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Apr 26, 2017 04:42 AM EDT

Electrical Stimulation Restores Memory During Lapses, UPenn Research Finds [Video]

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University of Pennsylvania researchers have found that electrical stimulation, given just when memory is expected to fail, can improve this function in the human brain. The same stimulation usually becomes disruptive when electrical pulses are delivered during periods of effective memory function.

The UPenn research team included Michael Kahana, professor of psychology, Youssef Ezzyat, a senior data scientist in Kahana's lab and Daniel Rizzuto, director of cognitive neuromodulation at the university. Their findings were published in the journal "Current Biology."

In a post on the University of Pennsylvania's official website, the study provides a significant step toward the long-term goal of Restoring Active Memory. It is a four-year Department of Defense project which focuses on developing next-generation technologies that aims to improve memory function in people who suffer from memory loss.

Ezzyat, who is the lead author of the paper, said that they applied machine-learning methods to electrical signals measured at widespread locations across the brain. They were able to identify neural activity that indicated when a patient will have lapses of memory encoding.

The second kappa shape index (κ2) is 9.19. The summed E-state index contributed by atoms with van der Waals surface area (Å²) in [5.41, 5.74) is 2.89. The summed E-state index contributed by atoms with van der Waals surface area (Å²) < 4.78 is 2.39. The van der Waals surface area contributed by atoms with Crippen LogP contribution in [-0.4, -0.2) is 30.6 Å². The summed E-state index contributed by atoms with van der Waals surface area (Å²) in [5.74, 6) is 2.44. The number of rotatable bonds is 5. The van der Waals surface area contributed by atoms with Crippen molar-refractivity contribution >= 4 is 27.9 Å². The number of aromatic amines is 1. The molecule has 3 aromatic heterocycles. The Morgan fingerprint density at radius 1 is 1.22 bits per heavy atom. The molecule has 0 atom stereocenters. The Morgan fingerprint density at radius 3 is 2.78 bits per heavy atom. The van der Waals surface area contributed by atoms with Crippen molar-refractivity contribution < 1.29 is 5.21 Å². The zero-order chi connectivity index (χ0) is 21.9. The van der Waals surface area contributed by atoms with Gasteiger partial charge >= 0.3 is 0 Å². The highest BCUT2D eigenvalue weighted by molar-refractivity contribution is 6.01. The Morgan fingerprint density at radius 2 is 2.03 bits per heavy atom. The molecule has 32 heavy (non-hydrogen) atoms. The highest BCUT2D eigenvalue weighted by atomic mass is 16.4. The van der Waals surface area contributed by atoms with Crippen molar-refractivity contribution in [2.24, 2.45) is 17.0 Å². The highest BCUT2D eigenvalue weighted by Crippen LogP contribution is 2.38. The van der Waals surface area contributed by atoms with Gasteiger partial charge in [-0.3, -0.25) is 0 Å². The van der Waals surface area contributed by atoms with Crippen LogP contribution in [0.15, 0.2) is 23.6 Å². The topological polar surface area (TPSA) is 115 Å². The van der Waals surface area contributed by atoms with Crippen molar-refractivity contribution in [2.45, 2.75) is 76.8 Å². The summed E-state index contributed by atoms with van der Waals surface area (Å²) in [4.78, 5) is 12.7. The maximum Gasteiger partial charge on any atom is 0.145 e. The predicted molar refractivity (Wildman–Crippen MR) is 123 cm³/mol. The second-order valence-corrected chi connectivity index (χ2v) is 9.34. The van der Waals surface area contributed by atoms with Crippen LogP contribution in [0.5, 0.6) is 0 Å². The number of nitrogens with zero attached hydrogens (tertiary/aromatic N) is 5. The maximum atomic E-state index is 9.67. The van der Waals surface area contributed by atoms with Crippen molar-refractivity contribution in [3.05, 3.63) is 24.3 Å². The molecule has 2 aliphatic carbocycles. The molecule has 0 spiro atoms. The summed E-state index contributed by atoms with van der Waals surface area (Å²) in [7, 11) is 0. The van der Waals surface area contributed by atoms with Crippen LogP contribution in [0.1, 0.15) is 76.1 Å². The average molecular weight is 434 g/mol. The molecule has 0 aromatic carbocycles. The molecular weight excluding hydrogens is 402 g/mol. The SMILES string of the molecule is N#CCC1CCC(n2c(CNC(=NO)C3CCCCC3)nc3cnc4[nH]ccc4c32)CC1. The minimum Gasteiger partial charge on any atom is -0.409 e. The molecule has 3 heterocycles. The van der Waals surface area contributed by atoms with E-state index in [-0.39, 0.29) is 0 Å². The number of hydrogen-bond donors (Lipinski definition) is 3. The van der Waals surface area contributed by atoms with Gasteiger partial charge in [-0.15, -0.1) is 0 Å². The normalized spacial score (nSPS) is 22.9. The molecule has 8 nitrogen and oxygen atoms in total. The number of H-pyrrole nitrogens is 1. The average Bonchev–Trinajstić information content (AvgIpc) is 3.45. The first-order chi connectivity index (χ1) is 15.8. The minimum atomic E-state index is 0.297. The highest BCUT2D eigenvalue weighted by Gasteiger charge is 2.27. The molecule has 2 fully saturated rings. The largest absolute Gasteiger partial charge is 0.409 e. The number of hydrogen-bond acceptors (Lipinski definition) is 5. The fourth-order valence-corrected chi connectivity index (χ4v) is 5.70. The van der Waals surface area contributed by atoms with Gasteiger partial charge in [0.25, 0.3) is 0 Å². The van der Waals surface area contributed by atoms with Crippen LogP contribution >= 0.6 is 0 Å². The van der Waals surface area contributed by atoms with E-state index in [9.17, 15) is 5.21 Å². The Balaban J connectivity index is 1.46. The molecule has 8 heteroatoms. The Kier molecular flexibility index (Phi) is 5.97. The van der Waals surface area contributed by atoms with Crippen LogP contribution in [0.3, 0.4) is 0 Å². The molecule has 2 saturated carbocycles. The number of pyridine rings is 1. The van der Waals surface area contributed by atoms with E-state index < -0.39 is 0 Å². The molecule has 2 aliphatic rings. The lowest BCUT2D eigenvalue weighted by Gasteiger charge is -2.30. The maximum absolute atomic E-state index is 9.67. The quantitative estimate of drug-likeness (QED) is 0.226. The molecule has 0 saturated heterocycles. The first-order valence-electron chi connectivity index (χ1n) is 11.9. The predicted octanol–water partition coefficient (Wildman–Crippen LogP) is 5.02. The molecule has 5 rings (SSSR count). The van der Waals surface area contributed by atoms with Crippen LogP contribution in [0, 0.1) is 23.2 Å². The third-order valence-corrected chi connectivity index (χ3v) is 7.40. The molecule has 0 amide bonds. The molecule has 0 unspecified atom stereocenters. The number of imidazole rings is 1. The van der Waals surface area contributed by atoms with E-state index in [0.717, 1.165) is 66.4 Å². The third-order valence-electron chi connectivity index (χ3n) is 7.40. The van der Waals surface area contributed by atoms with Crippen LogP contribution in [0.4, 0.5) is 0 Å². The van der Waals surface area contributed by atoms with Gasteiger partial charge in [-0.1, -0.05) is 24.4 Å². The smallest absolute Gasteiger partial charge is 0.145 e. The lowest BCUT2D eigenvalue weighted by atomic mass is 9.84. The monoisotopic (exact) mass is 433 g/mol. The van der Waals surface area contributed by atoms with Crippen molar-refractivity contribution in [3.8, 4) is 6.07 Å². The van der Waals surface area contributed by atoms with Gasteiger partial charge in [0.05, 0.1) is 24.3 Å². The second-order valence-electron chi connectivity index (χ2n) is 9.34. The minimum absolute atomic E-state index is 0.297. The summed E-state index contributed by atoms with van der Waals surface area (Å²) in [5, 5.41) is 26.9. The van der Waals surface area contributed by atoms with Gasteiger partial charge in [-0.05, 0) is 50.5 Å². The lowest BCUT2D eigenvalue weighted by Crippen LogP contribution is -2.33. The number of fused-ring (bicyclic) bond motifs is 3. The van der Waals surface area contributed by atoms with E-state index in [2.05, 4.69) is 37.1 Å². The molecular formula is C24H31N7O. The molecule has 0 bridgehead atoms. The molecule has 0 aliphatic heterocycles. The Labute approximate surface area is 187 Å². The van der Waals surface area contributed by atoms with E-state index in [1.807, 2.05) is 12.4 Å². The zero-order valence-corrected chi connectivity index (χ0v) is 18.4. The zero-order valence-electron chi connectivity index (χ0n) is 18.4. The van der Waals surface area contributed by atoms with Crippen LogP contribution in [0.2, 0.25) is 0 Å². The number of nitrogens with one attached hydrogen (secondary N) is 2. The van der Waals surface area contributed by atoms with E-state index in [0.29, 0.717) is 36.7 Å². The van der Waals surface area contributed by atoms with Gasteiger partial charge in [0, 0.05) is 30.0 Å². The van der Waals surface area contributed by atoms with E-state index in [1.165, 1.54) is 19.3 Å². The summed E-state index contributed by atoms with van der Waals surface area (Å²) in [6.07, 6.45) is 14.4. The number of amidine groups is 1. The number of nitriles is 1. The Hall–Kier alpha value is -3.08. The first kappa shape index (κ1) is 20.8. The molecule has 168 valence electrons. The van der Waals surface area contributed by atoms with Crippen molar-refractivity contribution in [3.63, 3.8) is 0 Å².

With the model, the team investigated how the effects of stimulation differ with poor and effective memory function. The study was conducted on neurosurgical patients who received treatment for epilepsy at various hospitals.

The patients were asked to study and recall lists of common words while they received safe levels of brain stimulation. The researchers recorded electrical activity from electrodes that were implanted in the brains of the patients as part of routine clinical care.

They found that memory worsens when electrical stimulation was delivered during periods of effective memory. On the other hand, when the brain was stimulated at times of poor function, the patients' memories significantly improved.

Kahana added that this was just like traffic patterns in the brain. When the brain was stimulated during a backup, it restores the normal flow of traffic.

More understanding of this process is expected to improve the lives of several patients especially those who had suffered traumatic brain injury or neurological diseases. It could also produce significant gains in memory performance.

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